“We are looking at this from a holistic approach to health care in rural communities,” President Schneider said. “This initiative is considering everything from mentoring youth to supporting our elderly citizens. It also includes solving our challenges to provide good mental health support and treatment for all. It puts our students in the community working with support from McPherson Hospital to solve our biggest challenges.”

The curriculum for the new degree will begin in the fall of 2020. The degree is designed for students who want to study in the field of health science (allied health) and healthcare management with tracks in community and public health, and social and behavioral science while participating in outstanding field experiences, which allow them to give back to the community. For more information about the community health degree, please contact McPherson College admissions at admiss@mcpherson.edu.

New Student Health Center Opens on McPherson College Campus

Campus Health Clinic

McPherson College makes it easy for its students to access health care and counseling services on campus at its new Campus Student Health Center. The new building, located on Gordon Street across from Metzler Hall, is a dedicated student and campus health facility. It will be open for the public to tour during McPherson College Homecoming, October 12 from 11 a.m. to 1 p.m.

The college recognized that navigating the complexities of health care is confusing; particularly for college students who may be dealing with a health crisis alone for the first time. Having a dedicated building on campus for health care services was the college’s response to student surveys that consistently rated access to health and counseling services on campus as a top priority. The new facility opened when classes began this fall.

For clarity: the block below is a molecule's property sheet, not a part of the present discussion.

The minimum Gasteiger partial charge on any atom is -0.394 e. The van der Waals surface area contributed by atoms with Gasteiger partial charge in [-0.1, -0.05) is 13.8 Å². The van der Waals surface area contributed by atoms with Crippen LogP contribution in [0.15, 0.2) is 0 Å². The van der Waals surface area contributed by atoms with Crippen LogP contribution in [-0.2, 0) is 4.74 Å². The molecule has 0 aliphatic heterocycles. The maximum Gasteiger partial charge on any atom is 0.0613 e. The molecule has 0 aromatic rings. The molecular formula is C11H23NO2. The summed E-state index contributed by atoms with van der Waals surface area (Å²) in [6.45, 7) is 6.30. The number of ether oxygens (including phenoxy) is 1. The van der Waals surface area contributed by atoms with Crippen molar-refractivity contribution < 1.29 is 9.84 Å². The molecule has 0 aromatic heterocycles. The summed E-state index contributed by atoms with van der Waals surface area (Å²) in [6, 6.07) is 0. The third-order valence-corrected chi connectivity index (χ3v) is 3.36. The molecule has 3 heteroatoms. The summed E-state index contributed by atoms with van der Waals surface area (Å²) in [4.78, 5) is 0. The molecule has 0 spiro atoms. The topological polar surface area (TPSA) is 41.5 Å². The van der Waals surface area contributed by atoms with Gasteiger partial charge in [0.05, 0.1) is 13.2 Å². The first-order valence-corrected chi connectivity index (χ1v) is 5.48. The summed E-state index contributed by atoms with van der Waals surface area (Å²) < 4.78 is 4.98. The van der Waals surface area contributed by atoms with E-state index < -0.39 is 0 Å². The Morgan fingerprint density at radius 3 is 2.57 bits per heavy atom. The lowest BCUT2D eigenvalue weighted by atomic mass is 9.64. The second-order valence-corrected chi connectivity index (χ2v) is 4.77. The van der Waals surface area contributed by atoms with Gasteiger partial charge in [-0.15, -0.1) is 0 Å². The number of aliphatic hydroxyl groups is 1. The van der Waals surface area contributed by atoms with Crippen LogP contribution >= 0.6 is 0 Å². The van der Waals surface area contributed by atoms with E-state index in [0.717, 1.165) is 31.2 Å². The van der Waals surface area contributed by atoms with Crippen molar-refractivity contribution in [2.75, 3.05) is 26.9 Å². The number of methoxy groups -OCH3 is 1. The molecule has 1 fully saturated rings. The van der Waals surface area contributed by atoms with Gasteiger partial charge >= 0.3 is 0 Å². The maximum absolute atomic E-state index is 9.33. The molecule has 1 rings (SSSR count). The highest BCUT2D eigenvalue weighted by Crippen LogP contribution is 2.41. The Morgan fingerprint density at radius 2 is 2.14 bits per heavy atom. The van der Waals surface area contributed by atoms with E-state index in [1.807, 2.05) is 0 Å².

“Often cost, convenience, and office hours prevent students from seeking medical attention off campus,” President Michael Schneider said. “We offer our students the most comprehensive health and counseling services among colleges our size in the state. The new clinic allows for greater access to high quality wellness resources on campus.”

McPherson College will continue to partner with Partners In Family Care and with Client Centered Counseling to provide health and counseling services respectively. Partners In Family Care, based in Moundridge, Kansas, is a practice run in part by Drs. Paul and Marla Ullom-Minnich, both alumni of McPherson College. Linda Helmer, also a McPherson College alumna, operates Client Centered Counseling and provides services in the new clinic and at the downtown location.

Health and counseling services at the college are highly utilized by students and staff members, according to the clinic records. Student fees include unlimited health care office visits for full-time students, as well as 10 visits with the counseling office at no charge. Clinical services, like laboratory work, are also available but are submitted to insurances.

McPherson College Named “2019 GREAT COLLEGE TO WORK FOR”

McPherson College was recognized as a “Great Colleges to Work For” for the fifth year in a row and received Honor Roll recognition for the fourth year in a row. McPherson College is the only Kansas school earning recognition on the lists.

The Honor Roll is an elite group of institutions that are standouts within their respective enrollment sizes. This year, 236 colleges were surveyed for the list and 85 were recognized while 42 were singled out for the Honor Roll.

“Everyone at McPherson College works very hard to make this a great place, and it’s exciting to be recognized again this year by the country’s leader in higher education,” McPherson College President Michael Schneider said. “The fact that we have earned this distinction now for five years running–and been named to the Honor Roll for four years in a row–speaks to the strong, collaborative relationships among our faculty, staff, and administration.”

President Schneider points to some of the basics like the college’s health insurance plan that has not had a premium increase for 10 years, annual pay raises, and monthly all campus meetings, “huddles,” as reasons why people like working for McPherson College. Additionally, involvement in programs like training from the Kansas Leadership Center, which develop adaptive problem solving skills, and other significant professional development investments in the operating budget, sets McPherson College apart from other college campuses.